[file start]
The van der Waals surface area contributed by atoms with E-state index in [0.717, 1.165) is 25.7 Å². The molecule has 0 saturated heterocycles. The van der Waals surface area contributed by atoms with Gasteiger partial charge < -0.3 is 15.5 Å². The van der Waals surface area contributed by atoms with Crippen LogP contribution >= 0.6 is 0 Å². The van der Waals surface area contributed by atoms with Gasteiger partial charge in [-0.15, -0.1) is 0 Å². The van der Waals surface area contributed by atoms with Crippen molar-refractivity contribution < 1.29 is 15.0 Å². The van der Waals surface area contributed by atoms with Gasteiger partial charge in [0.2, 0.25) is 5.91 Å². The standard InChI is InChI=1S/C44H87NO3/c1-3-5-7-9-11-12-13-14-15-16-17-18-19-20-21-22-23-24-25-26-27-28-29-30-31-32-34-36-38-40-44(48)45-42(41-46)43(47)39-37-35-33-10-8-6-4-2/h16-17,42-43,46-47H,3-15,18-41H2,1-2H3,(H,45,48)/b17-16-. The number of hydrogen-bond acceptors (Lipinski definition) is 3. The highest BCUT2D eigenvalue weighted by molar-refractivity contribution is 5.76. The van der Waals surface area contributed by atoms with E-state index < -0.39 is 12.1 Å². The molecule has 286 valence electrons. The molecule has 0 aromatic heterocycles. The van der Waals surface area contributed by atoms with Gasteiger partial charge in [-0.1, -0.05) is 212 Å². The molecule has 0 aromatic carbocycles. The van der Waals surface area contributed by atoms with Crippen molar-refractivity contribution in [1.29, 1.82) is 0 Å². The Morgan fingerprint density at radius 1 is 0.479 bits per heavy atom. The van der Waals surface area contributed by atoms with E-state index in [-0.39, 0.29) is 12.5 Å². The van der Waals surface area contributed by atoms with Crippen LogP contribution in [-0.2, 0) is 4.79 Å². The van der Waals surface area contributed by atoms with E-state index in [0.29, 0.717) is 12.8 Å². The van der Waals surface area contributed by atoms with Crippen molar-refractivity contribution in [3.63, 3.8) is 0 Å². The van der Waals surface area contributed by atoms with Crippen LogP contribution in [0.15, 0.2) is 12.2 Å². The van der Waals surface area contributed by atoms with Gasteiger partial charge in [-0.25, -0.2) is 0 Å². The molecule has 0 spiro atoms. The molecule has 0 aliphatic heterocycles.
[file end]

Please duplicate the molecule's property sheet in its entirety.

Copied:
The van der Waals surface area contributed by atoms with E-state index in [0.717, 1.165) is 25.7 Å². The molecule has 0 saturated heterocycles. The van der Waals surface area contributed by atoms with Gasteiger partial charge < -0.3 is 15.5 Å². The van der Waals surface area contributed by atoms with Crippen LogP contribution >= 0.6 is 0 Å². The van der Waals surface area contributed by atoms with Gasteiger partial charge in [-0.15, -0.1) is 0 Å². The van der Waals surface area contributed by atoms with Crippen molar-refractivity contribution < 1.29 is 15.0 Å². The van der Waals surface area contributed by atoms with Gasteiger partial charge in [0.2, 0.25) is 5.91 Å². The standard InChI is InChI=1S/C44H87NO3/c1-3-5-7-9-11-12-13-14-15-16-17-18-19-20-21-22-23-24-25-26-27-28-29-30-31-32-34-36-38-40-44(48)45-42(41-46)43(47)39-37-35-33-10-8-6-4-2/h16-17,42-43,46-47H,3-15,18-41H2,1-2H3,(H,45,48)/b17-16-. The number of hydrogen-bond acceptors (Lipinski definition) is 3. The highest BCUT2D eigenvalue weighted by molar-refractivity contribution is 5.76. The van der Waals surface area contributed by atoms with E-state index < -0.39 is 12.1 Å². The molecule has 286 valence electrons. The molecule has 0 aromatic heterocycles. The van der Waals surface area contributed by atoms with Gasteiger partial charge in [-0.1, -0.05) is 212 Å². The molecule has 0 aromatic carbocycles. The van der Waals surface area contributed by atoms with Crippen molar-refractivity contribution in [1.29, 1.82) is 0 Å². The Morgan fingerprint density at radius 1 is 0.479 bits per heavy atom. The van der Waals surface area contributed by atoms with E-state index in [-0.39, 0.29) is 12.5 Å². The van der Waals surface area contributed by atoms with Crippen LogP contribution in [-0.2, 0) is 4.79 Å². The van der Waals surface area contributed by atoms with E-state index in [0.29, 0.717) is 12.8 Å². The van der Waals surface area contributed by atoms with Crippen molar-refractivity contribution in [3.63, 3.8) is 0 Å². The van der Waals surface area contributed by atoms with Crippen LogP contribution in [0.15, 0.2) is 12.2 Å². The van der Waals surface area contributed by atoms with Gasteiger partial charge in [-0.25, -0.2) is 0 Å². The molecule has 0 spiro atoms. The molecule has 0 aliphatic heterocycles.